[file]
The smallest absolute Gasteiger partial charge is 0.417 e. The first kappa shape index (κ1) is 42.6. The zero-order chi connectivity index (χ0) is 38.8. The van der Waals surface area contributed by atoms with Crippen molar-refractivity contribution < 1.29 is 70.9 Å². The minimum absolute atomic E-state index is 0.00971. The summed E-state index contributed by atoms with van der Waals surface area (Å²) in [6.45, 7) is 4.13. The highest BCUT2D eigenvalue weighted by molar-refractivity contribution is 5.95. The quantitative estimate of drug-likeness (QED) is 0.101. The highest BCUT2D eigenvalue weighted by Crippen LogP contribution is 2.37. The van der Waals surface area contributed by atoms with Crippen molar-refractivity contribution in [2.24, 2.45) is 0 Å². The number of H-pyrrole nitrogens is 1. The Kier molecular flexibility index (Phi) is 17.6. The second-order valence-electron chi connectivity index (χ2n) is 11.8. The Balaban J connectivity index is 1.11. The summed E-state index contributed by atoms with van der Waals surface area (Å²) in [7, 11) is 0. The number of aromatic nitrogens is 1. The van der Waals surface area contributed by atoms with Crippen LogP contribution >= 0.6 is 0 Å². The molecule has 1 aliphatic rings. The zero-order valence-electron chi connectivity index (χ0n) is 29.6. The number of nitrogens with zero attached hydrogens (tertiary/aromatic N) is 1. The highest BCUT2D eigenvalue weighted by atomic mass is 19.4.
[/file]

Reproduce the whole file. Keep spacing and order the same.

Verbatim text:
The smallest absolute Gasteiger partial charge is 0.417 e. The first kappa shape index (κ1) is 42.6. The zero-order chi connectivity index (χ0) is 38.8. The van der Waals surface area contributed by atoms with Crippen molar-refractivity contribution < 1.29 is 70.9 Å². The minimum absolute atomic E-state index is 0.00971. The summed E-state index contributed by atoms with van der Waals surface area (Å²) in [6.45, 7) is 4.13. The highest BCUT2D eigenvalue weighted by molar-refractivity contribution is 5.95. The quantitative estimate of drug-likeness (QED) is 0.101. The highest BCUT2D eigenvalue weighted by Crippen LogP contribution is 2.37. The van der Waals surface area contributed by atoms with Crippen molar-refractivity contribution in [2.24, 2.45) is 0 Å². The number of H-pyrrole nitrogens is 1. The Kier molecular flexibility index (Phi) is 17.6. The second-order valence-electron chi connectivity index (χ2n) is 11.8. The Balaban J connectivity index is 1.11. The summed E-state index contributed by atoms with van der Waals surface area (Å²) in [7, 11) is 0. The number of aromatic nitrogens is 1. The van der Waals surface area contributed by atoms with Crippen LogP contribution >= 0.6 is 0 Å². The molecule has 1 aliphatic rings. The zero-order valence-electron chi connectivity index (χ0n) is 29.6. The number of nitrogens with zero attached hydrogens (tertiary/aromatic N) is 1. The highest BCUT2D eigenvalue weighted by atomic mass is 19.4.